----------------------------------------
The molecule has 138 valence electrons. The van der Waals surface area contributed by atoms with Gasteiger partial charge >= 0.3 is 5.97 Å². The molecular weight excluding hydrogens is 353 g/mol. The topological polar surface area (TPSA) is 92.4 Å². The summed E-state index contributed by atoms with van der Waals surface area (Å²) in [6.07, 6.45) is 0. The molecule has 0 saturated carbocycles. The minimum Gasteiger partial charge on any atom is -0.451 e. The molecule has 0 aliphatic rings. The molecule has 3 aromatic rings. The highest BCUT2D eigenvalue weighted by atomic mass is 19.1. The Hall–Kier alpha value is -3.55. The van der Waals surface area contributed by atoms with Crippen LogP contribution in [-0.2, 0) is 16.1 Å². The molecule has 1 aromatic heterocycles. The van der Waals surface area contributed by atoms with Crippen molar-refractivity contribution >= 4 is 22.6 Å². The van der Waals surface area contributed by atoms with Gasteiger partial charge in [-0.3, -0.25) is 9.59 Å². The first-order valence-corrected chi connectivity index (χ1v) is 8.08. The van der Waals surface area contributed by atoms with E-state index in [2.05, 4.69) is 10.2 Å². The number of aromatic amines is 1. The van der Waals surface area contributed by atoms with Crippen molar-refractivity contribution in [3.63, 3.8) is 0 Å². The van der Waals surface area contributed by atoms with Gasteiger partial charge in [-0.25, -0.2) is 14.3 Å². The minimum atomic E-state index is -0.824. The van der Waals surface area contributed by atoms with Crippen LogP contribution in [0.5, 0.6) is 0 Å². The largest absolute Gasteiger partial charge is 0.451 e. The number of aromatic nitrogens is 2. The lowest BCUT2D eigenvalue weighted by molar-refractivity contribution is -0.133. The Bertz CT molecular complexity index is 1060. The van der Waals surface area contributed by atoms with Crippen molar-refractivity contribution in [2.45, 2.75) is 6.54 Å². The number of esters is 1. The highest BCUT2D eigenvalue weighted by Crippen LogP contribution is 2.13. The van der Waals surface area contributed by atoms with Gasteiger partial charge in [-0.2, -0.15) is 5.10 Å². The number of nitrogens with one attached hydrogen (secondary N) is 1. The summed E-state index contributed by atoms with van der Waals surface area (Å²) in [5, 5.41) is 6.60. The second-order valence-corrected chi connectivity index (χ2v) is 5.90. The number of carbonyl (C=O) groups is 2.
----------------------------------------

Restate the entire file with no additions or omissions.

The molecule has 138 valence electrons. The van der Waals surface area contributed by atoms with Gasteiger partial charge >= 0.3 is 5.97 Å². The molecular weight excluding hydrogens is 353 g/mol. The topological polar surface area (TPSA) is 92.4 Å². The summed E-state index contributed by atoms with van der Waals surface area (Å²) in [6.07, 6.45) is 0. The molecule has 0 saturated carbocycles. The minimum Gasteiger partial charge on any atom is -0.451 e. The molecule has 0 aliphatic rings. The molecule has 3 aromatic rings. The highest BCUT2D eigenvalue weighted by atomic mass is 19.1. The Hall–Kier alpha value is -3.55. The van der Waals surface area contributed by atoms with Crippen LogP contribution in [-0.2, 0) is 16.1 Å². The molecule has 1 aromatic heterocycles. The van der Waals surface area contributed by atoms with Crippen molar-refractivity contribution >= 4 is 22.6 Å². The van der Waals surface area contributed by atoms with Gasteiger partial charge in [-0.3, -0.25) is 9.59 Å². The first-order valence-corrected chi connectivity index (χ1v) is 8.08. The van der Waals surface area contributed by atoms with E-state index in [2.05, 4.69) is 10.2 Å². The number of aromatic amines is 1. The van der Waals surface area contributed by atoms with Crippen molar-refractivity contribution in [3.63, 3.8) is 0 Å². The van der Waals surface area contributed by atoms with Gasteiger partial charge in [-0.25, -0.2) is 14.3 Å². The minimum atomic E-state index is -0.824. The van der Waals surface area contributed by atoms with Crippen LogP contribution in [0.5, 0.6) is 0 Å². The largest absolute Gasteiger partial charge is 0.451 e. The number of aromatic nitrogens is 2. The lowest BCUT2D eigenvalue weighted by molar-refractivity contribution is -0.133. The Bertz CT molecular complexity index is 1060. The van der Waals surface area contributed by atoms with Crippen molar-refractivity contribution in [2.45, 2.75) is 6.54 Å². The number of esters is 1. The highest BCUT2D eigenvalue weighted by Crippen LogP contribution is 2.13. The van der Waals surface area contributed by atoms with Gasteiger partial charge in [-0.2, -0.15) is 5.10 Å². The number of nitrogens with one attached hydrogen (secondary N) is 1. The summed E-state index contributed by atoms with van der Waals surface area (Å²) in [5, 5.41) is 6.60. The second-order valence-corrected chi connectivity index (χ2v) is 5.90. The number of carbonyl (C=O) groups is 2.